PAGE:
Many European suppliers refuse to sell the drugs because of their objections to capital punishment, and U.S. manufacturers fear protests and boycotts
if they are identified.
Since then, Oklahoma has started using compounding pharmacies to issue the drugs, which are scarcely regulated by the U.S. Food and Drug
Attorneys for the inmates said because the drugs are not FDA-approved, there is no way to guarantee their safety, citing the case of Oklahoma inmate
Michael Lee Wilson, who said, “I can feel my whole body burning,” after being injected with drugs from a compounding pharmacy.
Both Lockett and Warner’s executions were originally scheduled for March, but the state moved the dates to April 22 and April 29, respectively,
because it could not obtain the drugs it needed to kill them.
In response to the drug shortage under the old lethal injection protocol, the state changed its execution procedure and now allows five different drug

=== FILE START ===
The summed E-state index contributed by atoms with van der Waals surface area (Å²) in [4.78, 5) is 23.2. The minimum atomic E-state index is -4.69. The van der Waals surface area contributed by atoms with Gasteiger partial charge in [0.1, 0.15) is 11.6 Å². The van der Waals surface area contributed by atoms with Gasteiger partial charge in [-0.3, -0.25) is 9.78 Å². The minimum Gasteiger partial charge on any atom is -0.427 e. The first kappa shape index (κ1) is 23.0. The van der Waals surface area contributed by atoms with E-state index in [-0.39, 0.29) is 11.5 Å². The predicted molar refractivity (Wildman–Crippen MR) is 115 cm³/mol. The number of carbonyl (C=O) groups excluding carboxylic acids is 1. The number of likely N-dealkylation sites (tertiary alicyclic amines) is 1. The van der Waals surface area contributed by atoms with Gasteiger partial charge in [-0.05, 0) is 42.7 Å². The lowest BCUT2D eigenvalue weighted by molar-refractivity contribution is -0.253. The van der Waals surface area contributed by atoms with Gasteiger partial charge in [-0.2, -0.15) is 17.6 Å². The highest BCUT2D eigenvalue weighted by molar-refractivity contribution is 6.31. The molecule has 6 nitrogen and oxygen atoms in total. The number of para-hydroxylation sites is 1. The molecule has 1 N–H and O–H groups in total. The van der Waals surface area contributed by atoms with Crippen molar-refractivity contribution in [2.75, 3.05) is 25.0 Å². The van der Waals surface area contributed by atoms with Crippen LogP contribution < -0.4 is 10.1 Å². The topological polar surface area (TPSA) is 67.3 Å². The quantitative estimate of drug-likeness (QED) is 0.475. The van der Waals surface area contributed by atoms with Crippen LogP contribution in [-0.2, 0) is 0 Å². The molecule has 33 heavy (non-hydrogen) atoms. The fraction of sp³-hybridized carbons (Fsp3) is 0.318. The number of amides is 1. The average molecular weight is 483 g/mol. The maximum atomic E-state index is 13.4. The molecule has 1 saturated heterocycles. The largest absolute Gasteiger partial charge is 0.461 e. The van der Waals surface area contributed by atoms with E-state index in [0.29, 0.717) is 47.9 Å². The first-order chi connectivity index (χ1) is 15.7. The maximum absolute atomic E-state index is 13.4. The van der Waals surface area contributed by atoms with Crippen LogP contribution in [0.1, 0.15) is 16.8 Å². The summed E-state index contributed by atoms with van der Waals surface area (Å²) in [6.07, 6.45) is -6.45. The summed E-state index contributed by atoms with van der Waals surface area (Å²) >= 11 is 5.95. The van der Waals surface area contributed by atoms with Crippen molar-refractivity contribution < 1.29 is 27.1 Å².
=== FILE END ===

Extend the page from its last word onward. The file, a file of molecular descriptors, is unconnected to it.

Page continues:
Pruitt said this gives the state the ability to “pivot” when lethal injection drugs are hard to find.
Last week,he also said the state will have an independent lab test the execution drugs manufactured by the compounding pharmacy for purity, ensuring
they are safe for use.
Though it is not mandated by the state’s execution protocol, he said he will recommend that ODOC releases the lab’s certification to the public in
all future executions.
Pruitt said if the drug’s safety is guaranteed, the only reason to want the manufacturer identified would be to cause controversy.
His office cites an emailed bomb threat to an Oklahoma compounding pharmacy after it was identified as supplying drugs for Oklahoma executions.
Attorneys for Lockett and Warner argue that the certification still does not guarantee the drugs are safe for use because the state is also refusing
to identify the independent testing lab.
Furthermore, the attorneys argue, the new drug cocktail that state will use to kill Lockett has never been used before.
“The five combinations include at least four that would require compounded medicines, which carry significant risks of contamination, dilution, and
counterfeiting,” Lockett and Warner’s attorneys wrote in the application for a stay of execution. “They also include two methods that have never
been used in Oklahoma, and involve novel drug combinations and dosages never before used in any execution in this country. To say that this new
protocol raises concerns about the safety and efficacy of the specified methods would be an understatement."
edit on 30-4-2014 by LucidWaking83
because: (no reason given)